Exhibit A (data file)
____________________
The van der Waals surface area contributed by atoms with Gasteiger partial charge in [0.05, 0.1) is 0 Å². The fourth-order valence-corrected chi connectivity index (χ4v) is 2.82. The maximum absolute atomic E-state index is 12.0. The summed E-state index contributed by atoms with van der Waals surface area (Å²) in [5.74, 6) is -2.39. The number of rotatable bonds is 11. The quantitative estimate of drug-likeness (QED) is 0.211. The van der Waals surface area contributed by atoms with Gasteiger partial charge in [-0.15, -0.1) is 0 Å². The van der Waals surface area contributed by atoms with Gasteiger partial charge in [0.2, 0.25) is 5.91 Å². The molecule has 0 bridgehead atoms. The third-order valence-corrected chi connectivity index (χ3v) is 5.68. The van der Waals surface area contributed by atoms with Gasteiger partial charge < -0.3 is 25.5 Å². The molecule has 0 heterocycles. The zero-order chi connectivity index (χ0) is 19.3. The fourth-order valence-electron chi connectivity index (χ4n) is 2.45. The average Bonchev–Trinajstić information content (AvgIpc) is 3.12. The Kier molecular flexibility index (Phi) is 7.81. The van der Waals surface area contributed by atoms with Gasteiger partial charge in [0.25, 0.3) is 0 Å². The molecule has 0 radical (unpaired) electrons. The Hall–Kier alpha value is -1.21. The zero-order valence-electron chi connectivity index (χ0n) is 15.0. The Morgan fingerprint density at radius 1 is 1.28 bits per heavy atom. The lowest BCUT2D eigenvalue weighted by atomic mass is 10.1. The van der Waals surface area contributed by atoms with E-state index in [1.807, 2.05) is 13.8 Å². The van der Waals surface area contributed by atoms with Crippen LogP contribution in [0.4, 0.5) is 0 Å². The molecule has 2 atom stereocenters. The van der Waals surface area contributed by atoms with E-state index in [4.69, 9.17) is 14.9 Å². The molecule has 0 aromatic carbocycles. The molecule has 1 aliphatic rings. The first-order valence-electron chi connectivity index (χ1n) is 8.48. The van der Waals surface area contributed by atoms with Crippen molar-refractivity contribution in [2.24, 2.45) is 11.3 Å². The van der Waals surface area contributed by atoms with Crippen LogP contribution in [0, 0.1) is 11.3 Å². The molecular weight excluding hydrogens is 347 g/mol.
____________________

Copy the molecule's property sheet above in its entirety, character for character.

The van der Waals surface area contributed by atoms with Gasteiger partial charge in [0.05, 0.1) is 0 Å². The fourth-order valence-corrected chi connectivity index (χ4v) is 2.82. The maximum absolute atomic E-state index is 12.0. The summed E-state index contributed by atoms with van der Waals surface area (Å²) in [5.74, 6) is -2.39. The number of rotatable bonds is 11. The quantitative estimate of drug-likeness (QED) is 0.211. The van der Waals surface area contributed by atoms with Gasteiger partial charge in [-0.15, -0.1) is 0 Å². The van der Waals surface area contributed by atoms with Gasteiger partial charge in [0.2, 0.25) is 5.91 Å². The molecule has 0 bridgehead atoms. The third-order valence-corrected chi connectivity index (χ3v) is 5.68. The van der Waals surface area contributed by atoms with Gasteiger partial charge < -0.3 is 25.5 Å². The molecule has 0 heterocycles. The zero-order chi connectivity index (χ0) is 19.3. The fourth-order valence-electron chi connectivity index (χ4n) is 2.45. The average Bonchev–Trinajstić information content (AvgIpc) is 3.12. The Kier molecular flexibility index (Phi) is 7.81. The van der Waals surface area contributed by atoms with Gasteiger partial charge in [0.25, 0.3) is 0 Å². The molecule has 0 radical (unpaired) electrons. The Hall–Kier alpha value is -1.21. The zero-order valence-electron chi connectivity index (χ0n) is 15.0. The Morgan fingerprint density at radius 1 is 1.28 bits per heavy atom. The lowest BCUT2D eigenvalue weighted by atomic mass is 10.1. The van der Waals surface area contributed by atoms with E-state index in [1.807, 2.05) is 13.8 Å². The van der Waals surface area contributed by atoms with Crippen LogP contribution in [0.4, 0.5) is 0 Å². The molecule has 2 atom stereocenters. The van der Waals surface area contributed by atoms with E-state index in [4.69, 9.17) is 14.9 Å². The molecule has 0 aromatic carbocycles. The molecule has 1 aliphatic rings. The first-order valence-electron chi connectivity index (χ1n) is 8.48. The van der Waals surface area contributed by atoms with Crippen molar-refractivity contribution in [2.24, 2.45) is 11.3 Å². The van der Waals surface area contributed by atoms with Crippen LogP contribution in [0, 0.1) is 11.3 Å². The molecular weight excluding hydrogens is 347 g/mol.